Theology According to a House Plant

Lindsey Jodts, Group Life Pastor, South Barrington | April 13, 2023

For he must reign until he has put all his enemies under his feet. The last enemy to be destroyed is death.

1 Corinthians 15:25-26

On this mountain he will destroy

    the shroud that enfolds all peoples,

the sheet that covers all nations;

    he will swallow up death forever.

The Sovereign Lord will wipe away the tears

    from all faces;

he will remove his people’s disgrace

    from all the earth.

The Lord has spoken.

Isaiah 25:7-8

He will wipe every tear from their eyes. There will be no more death, or mourning or crying or pain, for the old order of things has passed away.

Revelation 21:4

I potted a new plant in my office this morning. A cutting from a friend’s thriving houseplant, it was once just a tiny leaf, propagated in water until it bore new roots. Now, delivered into fresh soil, well watered, and sunning happily as it finds rest and nourishment in its new home. The act of cutting a leaf with the hopes of sticking it back in soil to someday thrive seems preposterous. Impossible. Certain death. Unless, of course, you understand how plants work (I don’t, but fortunately, my friend does, and I am good at following instructions!). 

All I know is that this act of certain death, intermixed with the hope of a someday-thriving plant, mirrors the truth found in the season of Easter beautifully. God has given us all of creation to praise and reflect Christ’s glory!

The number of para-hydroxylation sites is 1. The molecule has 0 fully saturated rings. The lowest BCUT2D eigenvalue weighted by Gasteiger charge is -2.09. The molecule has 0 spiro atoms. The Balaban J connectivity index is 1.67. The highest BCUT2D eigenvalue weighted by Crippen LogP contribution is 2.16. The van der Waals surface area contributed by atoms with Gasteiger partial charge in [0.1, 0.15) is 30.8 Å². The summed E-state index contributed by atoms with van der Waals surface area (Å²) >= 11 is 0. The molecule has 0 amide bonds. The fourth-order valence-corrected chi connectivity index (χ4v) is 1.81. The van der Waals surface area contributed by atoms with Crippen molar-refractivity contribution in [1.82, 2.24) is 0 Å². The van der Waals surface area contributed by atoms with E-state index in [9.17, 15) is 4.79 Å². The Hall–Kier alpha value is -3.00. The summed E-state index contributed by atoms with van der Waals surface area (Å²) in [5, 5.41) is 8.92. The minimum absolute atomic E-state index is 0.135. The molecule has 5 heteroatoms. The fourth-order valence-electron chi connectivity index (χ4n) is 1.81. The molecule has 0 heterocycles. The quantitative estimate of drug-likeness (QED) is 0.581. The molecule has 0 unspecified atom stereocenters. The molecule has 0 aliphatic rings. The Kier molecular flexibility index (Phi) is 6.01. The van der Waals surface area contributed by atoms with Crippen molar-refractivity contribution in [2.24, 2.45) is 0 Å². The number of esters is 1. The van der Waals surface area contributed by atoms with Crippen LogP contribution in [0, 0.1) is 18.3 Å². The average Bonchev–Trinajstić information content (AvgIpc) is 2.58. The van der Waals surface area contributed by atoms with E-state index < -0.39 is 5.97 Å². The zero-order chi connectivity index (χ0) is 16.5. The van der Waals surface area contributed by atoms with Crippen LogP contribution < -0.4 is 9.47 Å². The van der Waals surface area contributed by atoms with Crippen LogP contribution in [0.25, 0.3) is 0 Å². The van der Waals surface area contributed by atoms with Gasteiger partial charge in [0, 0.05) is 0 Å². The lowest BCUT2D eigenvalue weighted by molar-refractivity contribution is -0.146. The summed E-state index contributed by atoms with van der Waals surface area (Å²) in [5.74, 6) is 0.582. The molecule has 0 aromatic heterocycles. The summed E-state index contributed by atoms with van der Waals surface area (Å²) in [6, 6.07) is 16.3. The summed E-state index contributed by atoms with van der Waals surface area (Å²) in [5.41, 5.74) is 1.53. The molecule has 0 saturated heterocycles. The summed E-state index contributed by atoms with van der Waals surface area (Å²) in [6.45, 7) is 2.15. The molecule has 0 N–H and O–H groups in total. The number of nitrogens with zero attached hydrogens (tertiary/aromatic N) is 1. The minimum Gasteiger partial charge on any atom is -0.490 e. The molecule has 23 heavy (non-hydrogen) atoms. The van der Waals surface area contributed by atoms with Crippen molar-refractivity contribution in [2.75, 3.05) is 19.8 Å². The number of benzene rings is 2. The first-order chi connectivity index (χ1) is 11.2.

The culmination of Holy Week reminds us of the duality of life—that the grief we remember in the crucifixion of Jesus is real and palpable, and yet the hope we have in the resurrection points to more—to the possibility of new and abundant life that comes when death is defied, overcome, and instead new life is breathed into being. 

In the ultimate act of defiance, Jesus surrendered to the reality of death in order that he might overcome its power on our behalf, once and for all. For three days, all of creation held its breath, watching and waiting in the silence of the severing—the cutting, the certain end to all that was right and good—only to exhale with jubilation and celebration as the stone rolled away and Christ planted his feet firmly on the ground outside the tomb. The hope of thriving, of all things being made new, restored and right. The enemy defeated at last! 

This is the hope and the tension of Easter. There will be a time when Jesus returns and all is restored as it should be. For now, even when all looks dark and death is upon us, there is a promise of life and life abundant. 

“You are the very author of life, and

the conqueror of death, who has promised

to remake this world, this sky, these gardens

and cities and stars, and also, yes, my own

failing flesh, raising it new and imperishable.” 

– Douglas McKelvey, A Liturgy for Dying Well

Next Steps 

Reflect on your experience this Holy Week. Where were you challenged or encouraged? Perhaps it was to surrender your life to Jesus, take a step in baptism, or connect with Rooted. Find your next steps here